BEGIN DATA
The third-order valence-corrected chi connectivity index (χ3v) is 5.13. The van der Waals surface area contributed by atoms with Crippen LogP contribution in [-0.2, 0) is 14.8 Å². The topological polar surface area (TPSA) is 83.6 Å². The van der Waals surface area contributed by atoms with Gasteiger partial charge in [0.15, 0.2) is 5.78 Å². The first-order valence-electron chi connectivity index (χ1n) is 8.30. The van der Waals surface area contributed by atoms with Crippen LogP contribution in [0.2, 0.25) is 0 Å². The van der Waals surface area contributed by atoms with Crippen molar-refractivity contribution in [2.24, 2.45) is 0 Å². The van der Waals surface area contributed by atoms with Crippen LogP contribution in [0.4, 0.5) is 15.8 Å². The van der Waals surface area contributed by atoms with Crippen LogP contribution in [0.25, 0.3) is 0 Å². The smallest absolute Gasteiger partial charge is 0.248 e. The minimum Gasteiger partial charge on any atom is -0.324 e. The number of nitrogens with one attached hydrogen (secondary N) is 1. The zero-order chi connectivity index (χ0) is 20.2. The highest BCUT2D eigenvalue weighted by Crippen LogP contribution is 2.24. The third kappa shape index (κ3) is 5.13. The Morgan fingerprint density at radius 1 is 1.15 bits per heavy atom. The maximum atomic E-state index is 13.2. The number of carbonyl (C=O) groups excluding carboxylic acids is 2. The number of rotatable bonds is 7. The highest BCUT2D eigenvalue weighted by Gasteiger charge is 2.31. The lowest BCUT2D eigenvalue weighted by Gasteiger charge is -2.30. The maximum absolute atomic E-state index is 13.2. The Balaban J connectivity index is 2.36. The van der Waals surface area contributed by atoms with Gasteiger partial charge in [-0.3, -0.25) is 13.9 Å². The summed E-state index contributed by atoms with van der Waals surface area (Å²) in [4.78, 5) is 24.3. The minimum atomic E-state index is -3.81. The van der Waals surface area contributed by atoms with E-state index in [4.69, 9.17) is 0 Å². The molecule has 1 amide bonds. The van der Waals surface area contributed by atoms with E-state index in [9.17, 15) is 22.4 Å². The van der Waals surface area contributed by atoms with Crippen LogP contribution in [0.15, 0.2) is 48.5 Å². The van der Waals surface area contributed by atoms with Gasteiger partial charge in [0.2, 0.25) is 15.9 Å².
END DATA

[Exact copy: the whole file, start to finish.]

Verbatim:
The third-order valence-corrected chi connectivity index (χ3v) is 5.13. The van der Waals surface area contributed by atoms with Crippen LogP contribution in [-0.2, 0) is 14.8 Å². The topological polar surface area (TPSA) is 83.6 Å². The van der Waals surface area contributed by atoms with Gasteiger partial charge in [0.15, 0.2) is 5.78 Å². The first-order valence-electron chi connectivity index (χ1n) is 8.30. The van der Waals surface area contributed by atoms with Crippen LogP contribution in [0.2, 0.25) is 0 Å². The van der Waals surface area contributed by atoms with Crippen molar-refractivity contribution in [2.24, 2.45) is 0 Å². The van der Waals surface area contributed by atoms with Crippen LogP contribution in [0.4, 0.5) is 15.8 Å². The van der Waals surface area contributed by atoms with Crippen LogP contribution in [0.25, 0.3) is 0 Å². The smallest absolute Gasteiger partial charge is 0.248 e. The minimum Gasteiger partial charge on any atom is -0.324 e. The number of nitrogens with one attached hydrogen (secondary N) is 1. The zero-order chi connectivity index (χ0) is 20.2. The highest BCUT2D eigenvalue weighted by Crippen LogP contribution is 2.24. The third kappa shape index (κ3) is 5.13. The Morgan fingerprint density at radius 1 is 1.15 bits per heavy atom. The maximum atomic E-state index is 13.2. The number of carbonyl (C=O) groups excluding carboxylic acids is 2. The number of rotatable bonds is 7. The highest BCUT2D eigenvalue weighted by Gasteiger charge is 2.31. The lowest BCUT2D eigenvalue weighted by Gasteiger charge is -2.30. The maximum absolute atomic E-state index is 13.2. The Balaban J connectivity index is 2.36. The van der Waals surface area contributed by atoms with Gasteiger partial charge in [-0.3, -0.25) is 13.9 Å². The summed E-state index contributed by atoms with van der Waals surface area (Å²) in [4.78, 5) is 24.3. The minimum atomic E-state index is -3.81. The van der Waals surface area contributed by atoms with E-state index in [4.69, 9.17) is 0 Å². The molecule has 1 amide bonds. The van der Waals surface area contributed by atoms with E-state index in [9.17, 15) is 22.4 Å². The van der Waals surface area contributed by atoms with Crippen LogP contribution in [0.15, 0.2) is 48.5 Å². The van der Waals surface area contributed by atoms with Gasteiger partial charge in [0.2, 0.25) is 15.9 Å².